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The Environment of Space Exploration

  • Arnauld E. Nicogossian
Chapter

Abstract

Understanding the nature of the space environment is as important for physicians, astronauts, life scientists, and aeronautical engineers, as it is for planetary and physical scientists. Designing spacecraft, safe crew living quarters, personal protective systems, work procedures, and exploration systems has and will continue to benefit from robotic exploratory missions. Robotic missions inform aerospace engineers as to the function, design and performance of crewed systems for future exploration missions. The complexity of planetary human space missions will continue to increase in the future as we venture farther and for longer periods of time into our Solar System. Practitioners of space medicine must be prepared to use the knowledge gathered from robotic missions to identify challenges and hazards to address the health risks for future human expeditions and potential settlements beyond the confines of the biosphere. Future crews’ exposure to space hazards, notably radiation, and possibly to new ecosystems, require special and careful planning. The future of human space exploration is coupled with scientific curiosity based on robotic missions and also by the direction provided by the U.S. President’s space policy. Commercial aspirations for exploring and prospecting for resources of our Solar System are poorly defined and will require international agreements to be addressed by the United Nations. Astrobiology, planetary protection, and ethical considerations are also discussed. This chapter provides a short review of our Solar System, and discusses prospective destinations, intended to inform physicians, biomedical engineers, and mission planners interested in space medicine. Some of the mentioned destinations are in the planning stages by different space agencies, and by commercial entities. The fields of planetary sciences and space physics continue to make newer discoveries, which might not have been captured in this chapter. For a more in-depth scientific and technical review of our Solar System and the Universe, interested readers should consult appropriate scientific publications.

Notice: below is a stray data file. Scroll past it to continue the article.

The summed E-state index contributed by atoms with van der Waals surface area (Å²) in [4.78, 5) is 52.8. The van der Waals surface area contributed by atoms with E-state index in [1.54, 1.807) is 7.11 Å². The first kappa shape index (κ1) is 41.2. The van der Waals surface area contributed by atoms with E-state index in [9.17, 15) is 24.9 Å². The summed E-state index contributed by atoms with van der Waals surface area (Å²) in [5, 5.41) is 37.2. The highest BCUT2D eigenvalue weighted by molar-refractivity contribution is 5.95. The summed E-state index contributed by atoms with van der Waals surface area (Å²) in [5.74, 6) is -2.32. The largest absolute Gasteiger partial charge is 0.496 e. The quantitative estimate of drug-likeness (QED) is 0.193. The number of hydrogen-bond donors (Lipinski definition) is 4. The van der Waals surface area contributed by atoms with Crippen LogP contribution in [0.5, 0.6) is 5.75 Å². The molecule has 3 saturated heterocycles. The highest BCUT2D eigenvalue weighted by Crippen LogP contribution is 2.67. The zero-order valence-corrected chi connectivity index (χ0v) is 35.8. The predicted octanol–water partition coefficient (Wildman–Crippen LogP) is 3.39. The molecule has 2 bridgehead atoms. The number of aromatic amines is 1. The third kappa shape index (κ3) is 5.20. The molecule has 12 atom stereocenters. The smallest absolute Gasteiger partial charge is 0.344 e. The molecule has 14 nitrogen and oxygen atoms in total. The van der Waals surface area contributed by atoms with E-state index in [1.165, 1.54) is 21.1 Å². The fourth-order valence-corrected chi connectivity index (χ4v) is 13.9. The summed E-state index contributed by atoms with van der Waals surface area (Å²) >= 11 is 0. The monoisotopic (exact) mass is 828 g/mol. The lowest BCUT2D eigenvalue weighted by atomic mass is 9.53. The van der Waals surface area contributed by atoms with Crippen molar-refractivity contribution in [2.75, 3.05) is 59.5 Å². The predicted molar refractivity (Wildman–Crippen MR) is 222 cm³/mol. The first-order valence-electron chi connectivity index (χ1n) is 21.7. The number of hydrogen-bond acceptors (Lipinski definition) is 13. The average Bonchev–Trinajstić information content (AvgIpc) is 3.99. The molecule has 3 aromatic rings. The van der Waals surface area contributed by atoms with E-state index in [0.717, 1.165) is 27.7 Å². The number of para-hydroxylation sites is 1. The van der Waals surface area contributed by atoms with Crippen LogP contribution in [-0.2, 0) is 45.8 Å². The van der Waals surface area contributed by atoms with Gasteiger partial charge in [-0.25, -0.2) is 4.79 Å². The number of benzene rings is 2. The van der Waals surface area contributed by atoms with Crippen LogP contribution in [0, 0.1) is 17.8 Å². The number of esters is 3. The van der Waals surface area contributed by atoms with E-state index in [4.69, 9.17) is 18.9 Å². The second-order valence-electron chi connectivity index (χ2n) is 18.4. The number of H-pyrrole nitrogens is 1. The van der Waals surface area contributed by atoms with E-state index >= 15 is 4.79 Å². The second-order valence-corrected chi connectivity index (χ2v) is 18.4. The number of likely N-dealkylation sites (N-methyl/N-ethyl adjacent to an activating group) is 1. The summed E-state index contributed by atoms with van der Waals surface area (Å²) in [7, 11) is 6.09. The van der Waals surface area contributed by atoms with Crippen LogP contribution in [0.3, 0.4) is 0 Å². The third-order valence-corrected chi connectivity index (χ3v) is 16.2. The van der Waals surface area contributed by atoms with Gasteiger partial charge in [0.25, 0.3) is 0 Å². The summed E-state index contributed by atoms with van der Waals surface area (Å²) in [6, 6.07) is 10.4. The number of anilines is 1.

Keywords

Biosphere Dwarf planets Exoplanets Exploration Gaseous planets Minor planets Solar system Terrestrial planets Kuiper Belt Oort Cloud Asteroid belt Circumstellar habitable zone Comets Meteoroids Ethics of exploration Astrobiology International agreements Planetary protections Quarantine Forward and back contamination Water and ice Extraterrestrial resources Giant planets International Astronomical Union COSPAR UN Magnetosphere Cryovolcanism 

Notes

Acknowledgments

The author wishes to acknowledge the significant contributions to prior versions of this chapter by Peter Alf, Michael B. Duke, Douglas P. Blanchard, and Stephanie L. Roy.

Supplementary material

270970_4_En_2_MOESM1_ESM.pdf (2 mb)
Ch 2_ Space Exploration Environments (PDF 2089 kb)

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Copyright information

© Springer Science+Business Media LLC 2016

Authors and Affiliations

  1. 1.Distinguished Research Professor, Schar School of Policy and GovernmentGeorge Mason UniversityArlingtonUSA

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